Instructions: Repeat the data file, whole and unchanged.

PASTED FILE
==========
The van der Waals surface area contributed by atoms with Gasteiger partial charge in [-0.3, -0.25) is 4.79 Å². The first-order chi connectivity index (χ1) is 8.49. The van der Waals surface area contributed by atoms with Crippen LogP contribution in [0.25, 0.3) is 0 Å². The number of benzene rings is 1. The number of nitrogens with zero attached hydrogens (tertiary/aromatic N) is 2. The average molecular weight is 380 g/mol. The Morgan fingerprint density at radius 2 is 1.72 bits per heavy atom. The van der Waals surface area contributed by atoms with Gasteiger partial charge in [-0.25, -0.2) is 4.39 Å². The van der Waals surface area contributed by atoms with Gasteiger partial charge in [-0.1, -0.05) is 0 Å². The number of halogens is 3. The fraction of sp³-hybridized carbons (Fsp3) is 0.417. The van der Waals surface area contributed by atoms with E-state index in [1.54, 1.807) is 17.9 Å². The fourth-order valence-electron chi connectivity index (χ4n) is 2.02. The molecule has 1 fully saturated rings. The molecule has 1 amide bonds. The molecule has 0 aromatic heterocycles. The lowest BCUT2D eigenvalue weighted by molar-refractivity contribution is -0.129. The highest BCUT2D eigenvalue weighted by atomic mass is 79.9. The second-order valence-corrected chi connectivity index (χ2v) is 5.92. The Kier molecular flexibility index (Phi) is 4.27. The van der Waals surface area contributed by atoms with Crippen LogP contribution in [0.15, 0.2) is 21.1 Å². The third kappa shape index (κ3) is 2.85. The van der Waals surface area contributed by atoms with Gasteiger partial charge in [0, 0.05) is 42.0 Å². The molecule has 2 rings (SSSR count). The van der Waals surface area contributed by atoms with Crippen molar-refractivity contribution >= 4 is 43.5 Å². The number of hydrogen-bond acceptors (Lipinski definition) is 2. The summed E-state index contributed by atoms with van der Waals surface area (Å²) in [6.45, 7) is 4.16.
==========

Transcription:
The van der Waals surface area contributed by atoms with Gasteiger partial charge in [-0.3, -0.25) is 4.79 Å². The first-order chi connectivity index (χ1) is 8.49. The van der Waals surface area contributed by atoms with Crippen LogP contribution in [0.25, 0.3) is 0 Å². The number of benzene rings is 1. The number of nitrogens with zero attached hydrogens (tertiary/aromatic N) is 2. The average molecular weight is 380 g/mol. The Morgan fingerprint density at radius 2 is 1.72 bits per heavy atom. The van der Waals surface area contributed by atoms with Gasteiger partial charge in [-0.25, -0.2) is 4.39 Å². The van der Waals surface area contributed by atoms with Gasteiger partial charge in [-0.1, -0.05) is 0 Å². The number of halogens is 3. The fraction of sp³-hybridized carbons (Fsp3) is 0.417. The van der Waals surface area contributed by atoms with E-state index in [1.54, 1.807) is 17.9 Å². The fourth-order valence-electron chi connectivity index (χ4n) is 2.02. The molecule has 1 fully saturated rings. The molecule has 1 amide bonds. The molecule has 0 aromatic heterocycles. The lowest BCUT2D eigenvalue weighted by molar-refractivity contribution is -0.129. The highest BCUT2D eigenvalue weighted by atomic mass is 79.9. The second-order valence-corrected chi connectivity index (χ2v) is 5.92. The Kier molecular flexibility index (Phi) is 4.27. The van der Waals surface area contributed by atoms with Crippen LogP contribution in [0.15, 0.2) is 21.1 Å². The third kappa shape index (κ3) is 2.85. The van der Waals surface area contributed by atoms with Gasteiger partial charge in [0, 0.05) is 42.0 Å². The molecule has 2 rings (SSSR count). The van der Waals surface area contributed by atoms with Crippen molar-refractivity contribution >= 4 is 43.5 Å². The number of hydrogen-bond acceptors (Lipinski definition) is 2. The summed E-state index contributed by atoms with van der Waals surface area (Å²) in [6.45, 7) is 4.16.